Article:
The glass tower is the most extreme expression of a house “open to the outside”, and most vulnerable to the sun’s rays. The now ubiquitous style took root in the US just after the second world war, with the construction of entirely glass buildings with steel frames. Structures from the 1950s, such as Lever House in New York, were then reproduced around the world regardless of climate, a shiny iteration of the modernist aesthetic known as the International Style. “The idea was to make identical looking buildings for everywhere in the world, and the idea of air conditioning is that you would make every interior the same: cool,” says Short.
The city of Dubai is now known for its glass skyscrapers and air-conditioned malls but it used to stay cool using wind towers — square turrets on the top of a building that would channel air inside via openings on all four sides. These towers — which have been used in the Middle East since at least 1300 BCE — naturally conditioned the air in buildings by manipulating the wind. In Dubai, wind towers have been abandoned since the early 20th century — except as a nod to heritage on buildings, benches and ashtrays — but elsewhere architects are using them to eliminate the need for air conditioning.
We’ve tried to build back into the towers the advantages of these traditional houses in the Middle East. Alan Short
Short and his colleagues used wind catchers and stone in the design for the process building of Farsons Brewery in Malta — one of the earliest zero-carbon buildings — managing to drop the temperature 14C below the peak temperature outside. In China, they used wind tower-inspired methods to make air circulate in modern 25-storey buildings. “We’ve tried to build back into the towers the advantages of these traditional houses in the Middle East,” he says, adding that the coronavirus pandemic has underlined the need for natural ventilation in buildings to help flush viruses out of buildings. The same ancient technology was repurposed by ZEDfactory architects, who dotted the roof of their zero-carbon housing development in south London with multicoloured wind tubes in 2002.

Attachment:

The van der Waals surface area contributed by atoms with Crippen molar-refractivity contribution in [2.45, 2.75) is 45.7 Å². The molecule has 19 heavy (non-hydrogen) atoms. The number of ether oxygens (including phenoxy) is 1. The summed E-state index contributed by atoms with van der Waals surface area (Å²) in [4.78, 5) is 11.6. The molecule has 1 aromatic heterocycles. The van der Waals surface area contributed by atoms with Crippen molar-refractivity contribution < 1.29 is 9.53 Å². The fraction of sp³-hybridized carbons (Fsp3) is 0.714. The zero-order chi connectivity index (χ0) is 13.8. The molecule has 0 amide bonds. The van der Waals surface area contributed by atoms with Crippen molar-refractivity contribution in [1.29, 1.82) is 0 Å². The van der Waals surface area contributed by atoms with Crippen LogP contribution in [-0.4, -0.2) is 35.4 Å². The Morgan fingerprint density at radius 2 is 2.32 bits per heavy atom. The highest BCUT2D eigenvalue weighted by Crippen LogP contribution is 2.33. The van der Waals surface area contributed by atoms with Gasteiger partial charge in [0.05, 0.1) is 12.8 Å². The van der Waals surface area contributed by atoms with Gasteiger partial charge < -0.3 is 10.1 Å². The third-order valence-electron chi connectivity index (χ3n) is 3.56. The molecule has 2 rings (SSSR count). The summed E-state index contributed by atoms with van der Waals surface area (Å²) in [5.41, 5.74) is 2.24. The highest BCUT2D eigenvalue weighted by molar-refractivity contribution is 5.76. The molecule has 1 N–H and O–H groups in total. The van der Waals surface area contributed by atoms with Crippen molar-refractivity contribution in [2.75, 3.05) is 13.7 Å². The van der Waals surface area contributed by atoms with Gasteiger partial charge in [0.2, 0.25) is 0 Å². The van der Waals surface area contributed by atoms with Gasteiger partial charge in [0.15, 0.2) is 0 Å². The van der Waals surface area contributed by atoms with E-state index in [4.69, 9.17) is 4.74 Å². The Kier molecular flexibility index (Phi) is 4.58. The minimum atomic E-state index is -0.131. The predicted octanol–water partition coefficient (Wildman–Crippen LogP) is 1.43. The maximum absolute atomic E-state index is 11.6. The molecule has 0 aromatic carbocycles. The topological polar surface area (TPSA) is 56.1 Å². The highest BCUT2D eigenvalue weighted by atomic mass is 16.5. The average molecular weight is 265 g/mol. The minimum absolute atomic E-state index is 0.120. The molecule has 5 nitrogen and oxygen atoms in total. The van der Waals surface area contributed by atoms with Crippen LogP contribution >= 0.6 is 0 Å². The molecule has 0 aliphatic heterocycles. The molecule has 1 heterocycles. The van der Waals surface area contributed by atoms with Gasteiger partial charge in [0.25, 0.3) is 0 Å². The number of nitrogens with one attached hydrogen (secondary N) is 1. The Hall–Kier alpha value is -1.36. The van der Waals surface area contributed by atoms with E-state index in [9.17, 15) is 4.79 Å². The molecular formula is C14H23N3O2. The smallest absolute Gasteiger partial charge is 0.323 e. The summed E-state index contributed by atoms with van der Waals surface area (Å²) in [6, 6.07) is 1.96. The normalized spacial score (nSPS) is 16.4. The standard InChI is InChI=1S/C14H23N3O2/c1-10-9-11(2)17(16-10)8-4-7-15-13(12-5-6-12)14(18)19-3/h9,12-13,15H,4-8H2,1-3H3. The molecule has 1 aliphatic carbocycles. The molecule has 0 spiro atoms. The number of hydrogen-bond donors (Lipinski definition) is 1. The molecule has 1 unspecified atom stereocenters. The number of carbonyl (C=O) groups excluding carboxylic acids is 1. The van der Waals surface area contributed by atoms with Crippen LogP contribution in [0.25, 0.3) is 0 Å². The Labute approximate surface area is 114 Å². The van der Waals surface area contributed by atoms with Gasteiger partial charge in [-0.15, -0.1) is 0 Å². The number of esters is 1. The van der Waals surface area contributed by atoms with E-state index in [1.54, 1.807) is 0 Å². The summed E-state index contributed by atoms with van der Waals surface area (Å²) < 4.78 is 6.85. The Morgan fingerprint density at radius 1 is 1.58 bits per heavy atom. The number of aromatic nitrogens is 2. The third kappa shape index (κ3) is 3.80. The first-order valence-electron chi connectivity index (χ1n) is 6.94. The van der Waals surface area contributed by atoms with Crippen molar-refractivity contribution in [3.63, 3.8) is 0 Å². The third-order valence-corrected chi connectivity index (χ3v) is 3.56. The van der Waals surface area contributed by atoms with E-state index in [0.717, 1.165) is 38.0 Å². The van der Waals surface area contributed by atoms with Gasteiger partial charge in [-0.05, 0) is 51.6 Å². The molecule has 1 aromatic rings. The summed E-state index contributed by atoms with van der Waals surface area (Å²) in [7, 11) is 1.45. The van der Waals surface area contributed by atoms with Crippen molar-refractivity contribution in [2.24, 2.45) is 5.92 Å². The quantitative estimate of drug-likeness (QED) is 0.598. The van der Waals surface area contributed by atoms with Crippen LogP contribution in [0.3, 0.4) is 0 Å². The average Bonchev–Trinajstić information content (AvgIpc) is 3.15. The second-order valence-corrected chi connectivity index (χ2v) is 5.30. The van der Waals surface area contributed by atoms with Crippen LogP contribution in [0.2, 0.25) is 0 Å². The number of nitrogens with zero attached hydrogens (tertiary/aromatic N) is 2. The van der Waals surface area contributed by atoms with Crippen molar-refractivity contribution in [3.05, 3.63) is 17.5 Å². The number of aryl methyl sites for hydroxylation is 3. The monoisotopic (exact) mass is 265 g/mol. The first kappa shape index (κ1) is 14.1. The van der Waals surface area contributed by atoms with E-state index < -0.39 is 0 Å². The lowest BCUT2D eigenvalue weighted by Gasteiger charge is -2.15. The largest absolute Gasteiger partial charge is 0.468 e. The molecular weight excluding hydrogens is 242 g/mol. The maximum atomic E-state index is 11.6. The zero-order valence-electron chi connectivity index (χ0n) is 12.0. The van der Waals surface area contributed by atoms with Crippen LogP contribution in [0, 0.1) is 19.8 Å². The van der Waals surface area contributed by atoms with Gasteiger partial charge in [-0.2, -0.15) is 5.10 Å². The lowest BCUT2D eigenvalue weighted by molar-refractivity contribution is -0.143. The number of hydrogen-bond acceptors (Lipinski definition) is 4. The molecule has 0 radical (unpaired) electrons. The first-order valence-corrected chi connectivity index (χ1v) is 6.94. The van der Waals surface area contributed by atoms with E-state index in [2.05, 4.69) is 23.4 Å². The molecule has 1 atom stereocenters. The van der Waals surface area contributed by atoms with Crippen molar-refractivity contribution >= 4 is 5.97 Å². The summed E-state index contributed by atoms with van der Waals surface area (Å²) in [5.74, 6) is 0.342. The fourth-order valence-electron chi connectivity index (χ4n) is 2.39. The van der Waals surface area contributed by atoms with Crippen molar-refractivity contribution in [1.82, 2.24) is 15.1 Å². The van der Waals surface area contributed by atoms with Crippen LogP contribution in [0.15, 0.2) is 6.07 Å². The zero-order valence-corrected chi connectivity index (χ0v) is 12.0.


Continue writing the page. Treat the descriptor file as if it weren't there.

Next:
For some architects, interest in the ecological innovations of vernacular architecture is coupled with renewed cultural emphasis on the local. “There is a dissatisfaction with the flat architectural language [of] the International Style — every city is becoming the same, and there is a reawakening of interest in the green movement,” says Lucio Frigo, founder of Materia Inc, a sustainable urban development company. “People are now saying: ‘let’s rebuild the connection with tradition’.”
In Kenitra, western Morocco, a new train station by Silvio d’Ascia Architecture and Omar Kobbité Architectes is cloaked with a mashrabiya lattice — an element of Islamic architecture that reduces temperatures by creating shade and natural air ventilation. “The objective was to reduce air conditioning as much as possible [and] give the building an identity that recalls traditional architecture,” says architect Omar Kobbité.
One of Frigo’s projects was a school in Mozambique with architect Francis Kéré, who designed an award-winning natural climatic primary school in his home town Gando, Burkina Faso, and the Serpentine Pavilion in London. The school is 12-15C cooler than outside thanks to clay firebricks, passive ventilation and a two-layer roof. But even so, Frigo says that “people complain a bit” about the heat and many clients still demand air conditioning, which conveys social status.
This is because we have been duped by the air-conditioning industry, says Susan Roaf, professor of Architectural Engineering at Heriot-Watt University in Edinburgh. “[They have] sold us the myth that you can only be comfortable between 20 and 26 degrees centigrade in order to sell us machines, but in reality humanity has been able to occupy a huge range of temperatures.” A house at 35C could be experienced as “comfortable”, depending on the person and location, she adds. It may take a cultural revolution to make air conditioning uncool.